NASA Puts Out Feelers For Commercial Crews
NASA has issued a call for industry to submit proposals for the Commercial Crew Integrated Capability Initiative.
In 2010, President Obama proposed a change in how NASA operates. Prior to that, NASA had carried out the task of ferrying materials and personnel back and forth to space, for example to the International Space Station. President Obama proposed that the private sector handle more of those kinds of tasks.
In this age of financial crisis, austerity programs and budget cutting, NASA has had to rethink its old methods. One of the changes it is undertaking is this effort to blend government-sponsored programs (traditional NASA) with private industry.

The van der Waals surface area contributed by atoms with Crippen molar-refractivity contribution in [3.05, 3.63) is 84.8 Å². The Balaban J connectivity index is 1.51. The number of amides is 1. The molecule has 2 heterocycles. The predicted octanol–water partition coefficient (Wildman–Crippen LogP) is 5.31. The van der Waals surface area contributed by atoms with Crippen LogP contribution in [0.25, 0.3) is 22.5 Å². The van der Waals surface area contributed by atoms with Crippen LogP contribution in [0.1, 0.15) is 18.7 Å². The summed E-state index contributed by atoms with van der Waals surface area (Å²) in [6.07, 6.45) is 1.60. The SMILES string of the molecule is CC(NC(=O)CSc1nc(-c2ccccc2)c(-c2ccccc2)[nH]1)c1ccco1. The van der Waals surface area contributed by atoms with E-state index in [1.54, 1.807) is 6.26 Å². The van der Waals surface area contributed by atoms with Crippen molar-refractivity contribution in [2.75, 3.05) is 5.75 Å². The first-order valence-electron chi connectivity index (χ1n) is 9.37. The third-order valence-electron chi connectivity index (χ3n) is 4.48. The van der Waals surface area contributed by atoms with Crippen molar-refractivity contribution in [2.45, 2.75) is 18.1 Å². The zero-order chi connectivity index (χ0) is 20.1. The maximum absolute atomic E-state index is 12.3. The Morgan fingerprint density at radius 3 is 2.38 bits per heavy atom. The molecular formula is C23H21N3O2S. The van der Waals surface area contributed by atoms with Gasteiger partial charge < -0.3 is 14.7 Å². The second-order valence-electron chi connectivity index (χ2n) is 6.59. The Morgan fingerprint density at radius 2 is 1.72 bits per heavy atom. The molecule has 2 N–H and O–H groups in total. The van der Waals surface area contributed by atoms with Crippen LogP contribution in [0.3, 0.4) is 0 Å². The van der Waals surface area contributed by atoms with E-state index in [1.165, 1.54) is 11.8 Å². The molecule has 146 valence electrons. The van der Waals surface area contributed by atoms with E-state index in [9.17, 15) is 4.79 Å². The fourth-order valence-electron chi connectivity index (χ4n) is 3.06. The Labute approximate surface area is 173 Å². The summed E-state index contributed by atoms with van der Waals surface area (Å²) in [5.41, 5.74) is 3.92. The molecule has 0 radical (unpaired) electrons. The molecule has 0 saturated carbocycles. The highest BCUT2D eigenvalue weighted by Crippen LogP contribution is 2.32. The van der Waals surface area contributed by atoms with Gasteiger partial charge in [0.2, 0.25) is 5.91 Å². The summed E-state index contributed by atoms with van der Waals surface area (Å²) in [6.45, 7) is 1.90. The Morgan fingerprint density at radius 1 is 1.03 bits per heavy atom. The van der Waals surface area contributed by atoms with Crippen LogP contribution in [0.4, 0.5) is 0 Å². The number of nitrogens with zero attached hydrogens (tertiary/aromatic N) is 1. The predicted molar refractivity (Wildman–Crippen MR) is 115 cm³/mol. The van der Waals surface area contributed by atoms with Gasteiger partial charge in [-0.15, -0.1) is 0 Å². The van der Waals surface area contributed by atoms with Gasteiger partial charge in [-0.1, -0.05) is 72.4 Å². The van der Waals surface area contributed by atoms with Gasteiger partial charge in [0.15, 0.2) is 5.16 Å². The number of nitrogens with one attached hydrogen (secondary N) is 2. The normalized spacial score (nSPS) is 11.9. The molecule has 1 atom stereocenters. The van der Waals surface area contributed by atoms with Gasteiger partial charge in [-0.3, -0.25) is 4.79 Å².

It’s expected that proposals will lead to Space Act Agreements that will help NASA and the U.S. achieve safe, reliable, and cost effective human access to space. NASA expects to make multiple awards this summer, with values ranging from $300 – $500 million.
NASA’s announcement asks industry to propose a base period of approximately 21 months, running from award through May 2014. The goals of the base period include completing the design of a fully integrated commercial crew transportation system, which consists of the spacecraft, launch vehicle, ground operations, and mission control. In addition, NASA is asking for the proposals to contain optional milestones beyond the base period leading to and culminating in a crewed orbital demonstration flight.